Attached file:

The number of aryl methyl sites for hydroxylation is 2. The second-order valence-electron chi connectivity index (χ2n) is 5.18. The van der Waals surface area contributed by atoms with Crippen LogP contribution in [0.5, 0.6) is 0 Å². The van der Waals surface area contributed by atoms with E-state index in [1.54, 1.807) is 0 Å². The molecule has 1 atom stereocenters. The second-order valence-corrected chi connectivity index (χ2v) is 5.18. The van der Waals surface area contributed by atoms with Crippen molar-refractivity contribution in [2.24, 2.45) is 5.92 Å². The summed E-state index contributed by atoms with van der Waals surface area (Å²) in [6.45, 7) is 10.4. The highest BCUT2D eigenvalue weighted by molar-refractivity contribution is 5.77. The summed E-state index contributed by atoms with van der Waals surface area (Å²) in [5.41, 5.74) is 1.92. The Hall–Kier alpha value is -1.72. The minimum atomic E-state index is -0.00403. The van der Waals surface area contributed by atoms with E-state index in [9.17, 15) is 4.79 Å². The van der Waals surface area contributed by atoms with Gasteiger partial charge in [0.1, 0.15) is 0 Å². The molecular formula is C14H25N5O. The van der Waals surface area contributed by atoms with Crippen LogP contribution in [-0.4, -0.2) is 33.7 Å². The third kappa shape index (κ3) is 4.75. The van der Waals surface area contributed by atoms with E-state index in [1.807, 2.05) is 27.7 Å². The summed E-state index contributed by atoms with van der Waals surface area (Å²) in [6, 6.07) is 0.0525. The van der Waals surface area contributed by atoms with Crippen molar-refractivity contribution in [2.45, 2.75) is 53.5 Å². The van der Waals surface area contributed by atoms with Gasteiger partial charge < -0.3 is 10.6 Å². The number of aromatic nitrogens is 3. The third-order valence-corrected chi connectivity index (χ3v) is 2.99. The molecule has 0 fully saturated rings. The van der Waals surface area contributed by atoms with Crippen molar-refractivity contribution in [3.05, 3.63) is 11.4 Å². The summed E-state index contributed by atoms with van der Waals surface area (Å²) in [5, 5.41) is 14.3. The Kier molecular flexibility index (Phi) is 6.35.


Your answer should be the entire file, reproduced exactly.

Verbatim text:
The number of aryl methyl sites for hydroxylation is 2. The second-order valence-electron chi connectivity index (χ2n) is 5.18. The van der Waals surface area contributed by atoms with Crippen LogP contribution in [0.5, 0.6) is 0 Å². The van der Waals surface area contributed by atoms with E-state index in [1.54, 1.807) is 0 Å². The molecule has 1 atom stereocenters. The second-order valence-corrected chi connectivity index (χ2v) is 5.18. The van der Waals surface area contributed by atoms with Crippen molar-refractivity contribution in [2.24, 2.45) is 5.92 Å². The summed E-state index contributed by atoms with van der Waals surface area (Å²) in [6.45, 7) is 10.4. The highest BCUT2D eigenvalue weighted by molar-refractivity contribution is 5.77. The summed E-state index contributed by atoms with van der Waals surface area (Å²) in [5.41, 5.74) is 1.92. The Hall–Kier alpha value is -1.72. The minimum atomic E-state index is -0.00403. The van der Waals surface area contributed by atoms with E-state index in [9.17, 15) is 4.79 Å². The van der Waals surface area contributed by atoms with Gasteiger partial charge in [0.1, 0.15) is 0 Å². The molecular formula is C14H25N5O. The van der Waals surface area contributed by atoms with Crippen LogP contribution in [-0.4, -0.2) is 33.7 Å². The third kappa shape index (κ3) is 4.75. The van der Waals surface area contributed by atoms with E-state index in [1.807, 2.05) is 27.7 Å². The summed E-state index contributed by atoms with van der Waals surface area (Å²) in [6, 6.07) is 0.0525. The van der Waals surface area contributed by atoms with Crippen molar-refractivity contribution in [2.45, 2.75) is 53.5 Å². The van der Waals surface area contributed by atoms with Gasteiger partial charge < -0.3 is 10.6 Å². The number of aromatic nitrogens is 3. The third-order valence-corrected chi connectivity index (χ3v) is 2.99. The molecule has 0 fully saturated rings. The van der Waals surface area contributed by atoms with Crippen molar-refractivity contribution in [3.05, 3.63) is 11.4 Å². The summed E-state index contributed by atoms with van der Waals surface area (Å²) in [5, 5.41) is 14.3. The Kier molecular flexibility index (Phi) is 6.35.